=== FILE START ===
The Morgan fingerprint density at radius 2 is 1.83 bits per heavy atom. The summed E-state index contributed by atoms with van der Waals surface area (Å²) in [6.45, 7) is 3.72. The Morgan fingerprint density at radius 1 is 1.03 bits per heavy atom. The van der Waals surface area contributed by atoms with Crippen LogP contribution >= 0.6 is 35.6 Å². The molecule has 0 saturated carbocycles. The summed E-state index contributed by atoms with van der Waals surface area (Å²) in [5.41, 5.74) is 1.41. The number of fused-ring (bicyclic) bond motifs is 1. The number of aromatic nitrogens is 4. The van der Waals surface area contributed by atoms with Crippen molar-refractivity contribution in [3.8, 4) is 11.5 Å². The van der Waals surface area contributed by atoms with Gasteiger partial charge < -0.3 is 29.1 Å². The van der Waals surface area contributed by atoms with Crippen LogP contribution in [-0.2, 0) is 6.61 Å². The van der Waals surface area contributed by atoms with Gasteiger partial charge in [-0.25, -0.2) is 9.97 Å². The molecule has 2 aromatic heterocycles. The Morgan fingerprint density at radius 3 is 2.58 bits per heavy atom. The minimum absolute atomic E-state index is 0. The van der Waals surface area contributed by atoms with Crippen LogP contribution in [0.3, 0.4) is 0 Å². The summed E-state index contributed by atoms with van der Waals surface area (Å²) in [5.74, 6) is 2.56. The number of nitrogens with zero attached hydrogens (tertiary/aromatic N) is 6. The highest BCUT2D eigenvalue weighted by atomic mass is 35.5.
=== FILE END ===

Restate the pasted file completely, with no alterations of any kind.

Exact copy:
The Morgan fingerprint density at radius 2 is 1.83 bits per heavy atom. The summed E-state index contributed by atoms with van der Waals surface area (Å²) in [6.45, 7) is 3.72. The Morgan fingerprint density at radius 1 is 1.03 bits per heavy atom. The van der Waals surface area contributed by atoms with Crippen LogP contribution >= 0.6 is 35.6 Å². The molecule has 0 saturated carbocycles. The summed E-state index contributed by atoms with van der Waals surface area (Å²) in [5.41, 5.74) is 1.41. The number of fused-ring (bicyclic) bond motifs is 1. The number of aromatic nitrogens is 4. The van der Waals surface area contributed by atoms with Crippen molar-refractivity contribution in [3.8, 4) is 11.5 Å². The van der Waals surface area contributed by atoms with Gasteiger partial charge < -0.3 is 29.1 Å². The van der Waals surface area contributed by atoms with Crippen LogP contribution in [-0.2, 0) is 6.61 Å². The van der Waals surface area contributed by atoms with Gasteiger partial charge in [-0.25, -0.2) is 9.97 Å². The molecule has 2 aromatic heterocycles. The Morgan fingerprint density at radius 3 is 2.58 bits per heavy atom. The minimum absolute atomic E-state index is 0. The van der Waals surface area contributed by atoms with Crippen LogP contribution in [0.3, 0.4) is 0 Å². The summed E-state index contributed by atoms with van der Waals surface area (Å²) in [5.74, 6) is 2.56. The number of nitrogens with zero attached hydrogens (tertiary/aromatic N) is 6. The highest BCUT2D eigenvalue weighted by atomic mass is 35.5.